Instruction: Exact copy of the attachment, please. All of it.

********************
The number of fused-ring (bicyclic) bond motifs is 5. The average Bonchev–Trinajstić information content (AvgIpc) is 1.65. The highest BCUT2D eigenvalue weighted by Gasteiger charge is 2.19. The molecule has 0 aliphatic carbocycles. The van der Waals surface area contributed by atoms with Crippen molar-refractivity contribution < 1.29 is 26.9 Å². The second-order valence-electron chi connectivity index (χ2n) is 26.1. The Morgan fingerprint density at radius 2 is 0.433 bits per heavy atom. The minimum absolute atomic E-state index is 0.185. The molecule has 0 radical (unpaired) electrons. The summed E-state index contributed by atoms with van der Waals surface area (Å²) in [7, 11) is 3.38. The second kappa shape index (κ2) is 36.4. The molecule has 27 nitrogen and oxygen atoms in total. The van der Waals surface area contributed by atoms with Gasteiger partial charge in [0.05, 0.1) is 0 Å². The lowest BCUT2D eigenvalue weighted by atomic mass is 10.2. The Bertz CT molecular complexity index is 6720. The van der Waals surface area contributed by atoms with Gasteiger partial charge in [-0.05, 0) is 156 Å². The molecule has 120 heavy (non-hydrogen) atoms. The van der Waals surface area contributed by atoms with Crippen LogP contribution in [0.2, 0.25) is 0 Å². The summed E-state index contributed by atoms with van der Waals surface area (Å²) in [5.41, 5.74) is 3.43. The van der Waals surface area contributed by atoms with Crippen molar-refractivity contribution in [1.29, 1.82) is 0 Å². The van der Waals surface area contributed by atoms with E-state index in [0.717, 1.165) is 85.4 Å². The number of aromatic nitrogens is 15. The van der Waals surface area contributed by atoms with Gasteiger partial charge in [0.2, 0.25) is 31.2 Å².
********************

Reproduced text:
The number of fused-ring (bicyclic) bond motifs is 5. The average Bonchev–Trinajstić information content (AvgIpc) is 1.65. The highest BCUT2D eigenvalue weighted by Gasteiger charge is 2.19. The molecule has 0 aliphatic carbocycles. The van der Waals surface area contributed by atoms with Crippen molar-refractivity contribution < 1.29 is 26.9 Å². The second-order valence-electron chi connectivity index (χ2n) is 26.1. The Morgan fingerprint density at radius 2 is 0.433 bits per heavy atom. The minimum absolute atomic E-state index is 0.185. The molecule has 0 radical (unpaired) electrons. The summed E-state index contributed by atoms with van der Waals surface area (Å²) in [7, 11) is 3.38. The second kappa shape index (κ2) is 36.4. The molecule has 27 nitrogen and oxygen atoms in total. The van der Waals surface area contributed by atoms with Gasteiger partial charge in [0.05, 0.1) is 0 Å². The lowest BCUT2D eigenvalue weighted by atomic mass is 10.2. The Bertz CT molecular complexity index is 6720. The van der Waals surface area contributed by atoms with Gasteiger partial charge in [-0.05, 0) is 156 Å². The molecule has 120 heavy (non-hydrogen) atoms. The van der Waals surface area contributed by atoms with Crippen LogP contribution in [0.2, 0.25) is 0 Å². The summed E-state index contributed by atoms with van der Waals surface area (Å²) in [5.41, 5.74) is 3.43. The van der Waals surface area contributed by atoms with Crippen molar-refractivity contribution in [1.29, 1.82) is 0 Å². The van der Waals surface area contributed by atoms with E-state index in [0.717, 1.165) is 85.4 Å². The number of aromatic nitrogens is 15. The van der Waals surface area contributed by atoms with Gasteiger partial charge in [0.2, 0.25) is 31.2 Å².